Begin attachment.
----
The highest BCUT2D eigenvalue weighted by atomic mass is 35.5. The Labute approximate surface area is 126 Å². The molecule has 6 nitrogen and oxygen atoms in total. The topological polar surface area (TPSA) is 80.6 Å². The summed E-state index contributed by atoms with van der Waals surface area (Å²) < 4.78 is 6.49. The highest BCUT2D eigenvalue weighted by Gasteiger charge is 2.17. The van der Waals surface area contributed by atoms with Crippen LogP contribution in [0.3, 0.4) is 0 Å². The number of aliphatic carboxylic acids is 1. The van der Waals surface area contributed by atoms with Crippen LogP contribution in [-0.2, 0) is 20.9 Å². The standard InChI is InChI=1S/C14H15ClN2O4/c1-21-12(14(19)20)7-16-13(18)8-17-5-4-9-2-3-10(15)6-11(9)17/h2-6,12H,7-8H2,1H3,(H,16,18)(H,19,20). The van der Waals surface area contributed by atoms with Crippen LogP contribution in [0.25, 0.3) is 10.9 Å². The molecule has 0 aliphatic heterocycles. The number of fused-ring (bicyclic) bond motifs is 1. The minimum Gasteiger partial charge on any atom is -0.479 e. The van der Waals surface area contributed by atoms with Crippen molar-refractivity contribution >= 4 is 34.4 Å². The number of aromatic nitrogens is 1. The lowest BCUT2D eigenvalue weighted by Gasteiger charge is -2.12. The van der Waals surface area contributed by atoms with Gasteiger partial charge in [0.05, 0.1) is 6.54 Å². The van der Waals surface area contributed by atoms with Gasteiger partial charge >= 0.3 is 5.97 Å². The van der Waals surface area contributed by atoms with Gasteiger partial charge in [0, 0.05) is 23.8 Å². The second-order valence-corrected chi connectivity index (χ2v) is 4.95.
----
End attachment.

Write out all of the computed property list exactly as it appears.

The highest BCUT2D eigenvalue weighted by atomic mass is 35.5. The Labute approximate surface area is 126 Å². The molecule has 6 nitrogen and oxygen atoms in total. The topological polar surface area (TPSA) is 80.6 Å². The summed E-state index contributed by atoms with van der Waals surface area (Å²) < 4.78 is 6.49. The highest BCUT2D eigenvalue weighted by Gasteiger charge is 2.17. The van der Waals surface area contributed by atoms with Crippen LogP contribution in [0.3, 0.4) is 0 Å². The number of aliphatic carboxylic acids is 1. The van der Waals surface area contributed by atoms with Crippen LogP contribution in [-0.2, 0) is 20.9 Å². The standard InChI is InChI=1S/C14H15ClN2O4/c1-21-12(14(19)20)7-16-13(18)8-17-5-4-9-2-3-10(15)6-11(9)17/h2-6,12H,7-8H2,1H3,(H,16,18)(H,19,20). The van der Waals surface area contributed by atoms with Crippen LogP contribution in [0.25, 0.3) is 10.9 Å². The molecule has 0 aliphatic heterocycles. The number of fused-ring (bicyclic) bond motifs is 1. The minimum Gasteiger partial charge on any atom is -0.479 e. The van der Waals surface area contributed by atoms with Crippen molar-refractivity contribution >= 4 is 34.4 Å². The number of aromatic nitrogens is 1. The lowest BCUT2D eigenvalue weighted by Gasteiger charge is -2.12. The van der Waals surface area contributed by atoms with Gasteiger partial charge in [0.05, 0.1) is 6.54 Å². The van der Waals surface area contributed by atoms with Gasteiger partial charge >= 0.3 is 5.97 Å². The van der Waals surface area contributed by atoms with Gasteiger partial charge in [0, 0.05) is 23.8 Å². The second-order valence-corrected chi connectivity index (χ2v) is 4.95.